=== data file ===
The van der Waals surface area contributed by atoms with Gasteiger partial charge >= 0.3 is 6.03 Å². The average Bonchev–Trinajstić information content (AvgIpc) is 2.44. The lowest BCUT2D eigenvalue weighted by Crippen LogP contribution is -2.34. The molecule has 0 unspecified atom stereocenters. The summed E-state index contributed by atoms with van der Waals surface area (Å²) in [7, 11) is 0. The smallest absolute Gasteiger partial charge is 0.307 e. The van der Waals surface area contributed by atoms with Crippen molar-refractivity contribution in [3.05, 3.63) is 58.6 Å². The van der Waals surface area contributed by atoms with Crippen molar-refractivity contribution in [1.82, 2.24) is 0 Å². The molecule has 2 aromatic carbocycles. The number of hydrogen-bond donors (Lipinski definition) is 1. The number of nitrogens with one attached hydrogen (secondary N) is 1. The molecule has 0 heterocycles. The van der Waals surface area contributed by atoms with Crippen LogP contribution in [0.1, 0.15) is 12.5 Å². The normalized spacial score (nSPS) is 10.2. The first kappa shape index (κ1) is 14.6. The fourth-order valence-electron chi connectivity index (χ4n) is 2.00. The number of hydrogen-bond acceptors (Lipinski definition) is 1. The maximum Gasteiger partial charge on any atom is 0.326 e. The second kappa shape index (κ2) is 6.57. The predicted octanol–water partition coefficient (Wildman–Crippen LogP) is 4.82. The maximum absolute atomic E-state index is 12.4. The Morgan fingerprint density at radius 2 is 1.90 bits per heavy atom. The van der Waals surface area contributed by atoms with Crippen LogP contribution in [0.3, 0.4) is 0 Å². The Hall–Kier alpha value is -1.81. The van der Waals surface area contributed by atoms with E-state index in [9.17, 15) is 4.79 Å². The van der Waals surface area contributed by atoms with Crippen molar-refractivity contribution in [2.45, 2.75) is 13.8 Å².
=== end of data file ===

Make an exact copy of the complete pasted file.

The van der Waals surface area contributed by atoms with Gasteiger partial charge >= 0.3 is 6.03 Å². The average Bonchev–Trinajstić information content (AvgIpc) is 2.44. The lowest BCUT2D eigenvalue weighted by Crippen LogP contribution is -2.34. The molecule has 0 unspecified atom stereocenters. The summed E-state index contributed by atoms with van der Waals surface area (Å²) in [7, 11) is 0. The smallest absolute Gasteiger partial charge is 0.307 e. The van der Waals surface area contributed by atoms with Crippen molar-refractivity contribution in [3.05, 3.63) is 58.6 Å². The van der Waals surface area contributed by atoms with Crippen molar-refractivity contribution in [1.82, 2.24) is 0 Å². The molecule has 2 aromatic carbocycles. The number of hydrogen-bond donors (Lipinski definition) is 1. The number of nitrogens with one attached hydrogen (secondary N) is 1. The molecule has 0 heterocycles. The van der Waals surface area contributed by atoms with Crippen LogP contribution in [0.1, 0.15) is 12.5 Å². The normalized spacial score (nSPS) is 10.2. The first kappa shape index (κ1) is 14.6. The fourth-order valence-electron chi connectivity index (χ4n) is 2.00. The number of hydrogen-bond acceptors (Lipinski definition) is 1. The maximum Gasteiger partial charge on any atom is 0.326 e. The second kappa shape index (κ2) is 6.57. The predicted octanol–water partition coefficient (Wildman–Crippen LogP) is 4.82. The maximum absolute atomic E-state index is 12.4. The Morgan fingerprint density at radius 2 is 1.90 bits per heavy atom. The van der Waals surface area contributed by atoms with Crippen LogP contribution in [0.3, 0.4) is 0 Å². The Hall–Kier alpha value is -1.81. The van der Waals surface area contributed by atoms with E-state index in [9.17, 15) is 4.79 Å². The van der Waals surface area contributed by atoms with Crippen molar-refractivity contribution in [2.45, 2.75) is 13.8 Å².